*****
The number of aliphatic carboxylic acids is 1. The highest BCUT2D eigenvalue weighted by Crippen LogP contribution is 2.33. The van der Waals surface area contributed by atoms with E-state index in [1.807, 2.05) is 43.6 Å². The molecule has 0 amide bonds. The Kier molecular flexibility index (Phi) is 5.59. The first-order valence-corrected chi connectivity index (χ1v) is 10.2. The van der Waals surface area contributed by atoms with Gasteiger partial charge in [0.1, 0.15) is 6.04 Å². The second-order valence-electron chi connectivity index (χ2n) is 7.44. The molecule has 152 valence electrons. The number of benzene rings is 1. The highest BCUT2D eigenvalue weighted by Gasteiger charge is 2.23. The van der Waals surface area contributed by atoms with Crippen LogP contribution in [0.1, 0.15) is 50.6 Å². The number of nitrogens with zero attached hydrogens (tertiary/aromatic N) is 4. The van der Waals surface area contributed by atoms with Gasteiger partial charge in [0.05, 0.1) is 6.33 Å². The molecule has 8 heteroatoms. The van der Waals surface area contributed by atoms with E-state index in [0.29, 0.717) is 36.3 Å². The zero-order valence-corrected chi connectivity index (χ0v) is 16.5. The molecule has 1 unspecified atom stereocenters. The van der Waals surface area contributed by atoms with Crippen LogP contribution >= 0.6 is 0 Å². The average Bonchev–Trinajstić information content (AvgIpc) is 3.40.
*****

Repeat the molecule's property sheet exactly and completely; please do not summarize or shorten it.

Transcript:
The number of aliphatic carboxylic acids is 1. The highest BCUT2D eigenvalue weighted by Crippen LogP contribution is 2.33. The van der Waals surface area contributed by atoms with E-state index in [1.807, 2.05) is 43.6 Å². The molecule has 0 amide bonds. The Kier molecular flexibility index (Phi) is 5.59. The first-order valence-corrected chi connectivity index (χ1v) is 10.2. The van der Waals surface area contributed by atoms with Gasteiger partial charge in [0.1, 0.15) is 6.04 Å². The second-order valence-electron chi connectivity index (χ2n) is 7.44. The molecule has 152 valence electrons. The number of benzene rings is 1. The highest BCUT2D eigenvalue weighted by Gasteiger charge is 2.23. The van der Waals surface area contributed by atoms with Crippen LogP contribution in [0.1, 0.15) is 50.6 Å². The number of nitrogens with zero attached hydrogens (tertiary/aromatic N) is 4. The van der Waals surface area contributed by atoms with Gasteiger partial charge in [0.05, 0.1) is 6.33 Å². The molecule has 8 heteroatoms. The van der Waals surface area contributed by atoms with E-state index in [0.29, 0.717) is 36.3 Å². The zero-order valence-corrected chi connectivity index (χ0v) is 16.5. The molecule has 1 unspecified atom stereocenters. The van der Waals surface area contributed by atoms with Crippen LogP contribution >= 0.6 is 0 Å². The average Bonchev–Trinajstić information content (AvgIpc) is 3.40.